The Ties That Bind: Camaraderie in Military Interprofessional Healthcare Teams

Meghan Hamwey, Karlen S. Bader-Larsen, Danette F. Cruthirds, Lara Varpio

Research output: Contribution to journalArticlepeer-review

7 Scopus citations

Abstract

Introduction: Multiple aspects of interpersonal dynamics can help or hinder the success of teams, particularly those in a Military Interprofessional Healthcare Team (MIHT). One specific mechanism for MIHTs' success is camaraderie and how these military teams are able to achieve, maintain, and enable the development of this important characteristic. Despite our understanding of military service members as being bonded like a family, we have a limited understanding of how this bond is translated into their MIHT experiences. Materials and Methods: This study conducted interviews among 30 individuals who had participated in, led individual, and/or led many MIHTs, using a grounded theory methodology. Participants represented 11 different health professions, including officers and enlisted military members, and three branches of the U.S. military (e.g., army, navy, and air force). Data were collected and analyzed in iterative cycles until saturation was achieved. Results: We identified six themes that shaped the overarching concept of camaraderie in MIHTs. These themes were (1) confidence in competent peers, (2) shared goals, (3) mutual respect, (4) desire to help one another improve, (5) personal is professional, and (6) bonds of military service. This paper describes each of these themes, provides illustrative examples from the data, and describes how these components contribute to MIHTs' team dynamics. We present a model for how to understand these themes. Conclusions: Through the identification and exploration of these aspects of camaraderie, we are able to better understand how MIHTs are able to be successful. MIHTs that demonstrated confidence in their brother/sister in arms possessed shared goals and missions, while maintaining mutual respect, a desire to help one another do better, and creating a personal and professional overlap tended to form stronger bonds of military service. Critically, these six aspects support a more nuanced understanding of the spirit of camaraderie and how it underpins MIHT success.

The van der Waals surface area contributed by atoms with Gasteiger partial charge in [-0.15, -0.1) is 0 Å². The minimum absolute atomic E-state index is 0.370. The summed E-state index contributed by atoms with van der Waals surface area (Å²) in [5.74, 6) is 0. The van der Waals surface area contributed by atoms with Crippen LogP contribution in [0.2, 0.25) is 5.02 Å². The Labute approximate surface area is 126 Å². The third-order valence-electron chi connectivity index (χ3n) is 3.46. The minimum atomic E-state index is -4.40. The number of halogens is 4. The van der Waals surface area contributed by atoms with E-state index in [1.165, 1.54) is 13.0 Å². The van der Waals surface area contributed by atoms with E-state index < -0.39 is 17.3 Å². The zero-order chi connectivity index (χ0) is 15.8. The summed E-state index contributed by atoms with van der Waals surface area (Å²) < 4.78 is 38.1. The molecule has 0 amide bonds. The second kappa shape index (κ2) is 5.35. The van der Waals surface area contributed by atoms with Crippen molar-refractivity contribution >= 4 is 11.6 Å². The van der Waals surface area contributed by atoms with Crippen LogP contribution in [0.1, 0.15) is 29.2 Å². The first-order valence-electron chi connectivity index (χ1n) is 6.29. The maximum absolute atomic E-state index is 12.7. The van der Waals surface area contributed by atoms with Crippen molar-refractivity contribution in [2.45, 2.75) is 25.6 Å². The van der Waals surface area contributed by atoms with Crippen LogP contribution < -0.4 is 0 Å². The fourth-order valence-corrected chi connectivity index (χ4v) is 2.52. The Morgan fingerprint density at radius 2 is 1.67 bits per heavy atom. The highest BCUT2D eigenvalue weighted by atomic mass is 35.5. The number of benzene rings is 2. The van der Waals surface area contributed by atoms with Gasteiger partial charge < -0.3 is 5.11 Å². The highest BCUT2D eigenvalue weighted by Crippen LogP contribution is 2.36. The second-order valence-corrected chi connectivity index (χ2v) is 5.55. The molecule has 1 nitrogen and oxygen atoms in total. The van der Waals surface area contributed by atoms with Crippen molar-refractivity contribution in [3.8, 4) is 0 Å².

Original languageEnglish
Pages (from-to)42-47
Number of pages6
JournalMilitary Medicine
Volume186
DOIs
StatePublished - 1 Nov 2021
Externally publishedYes

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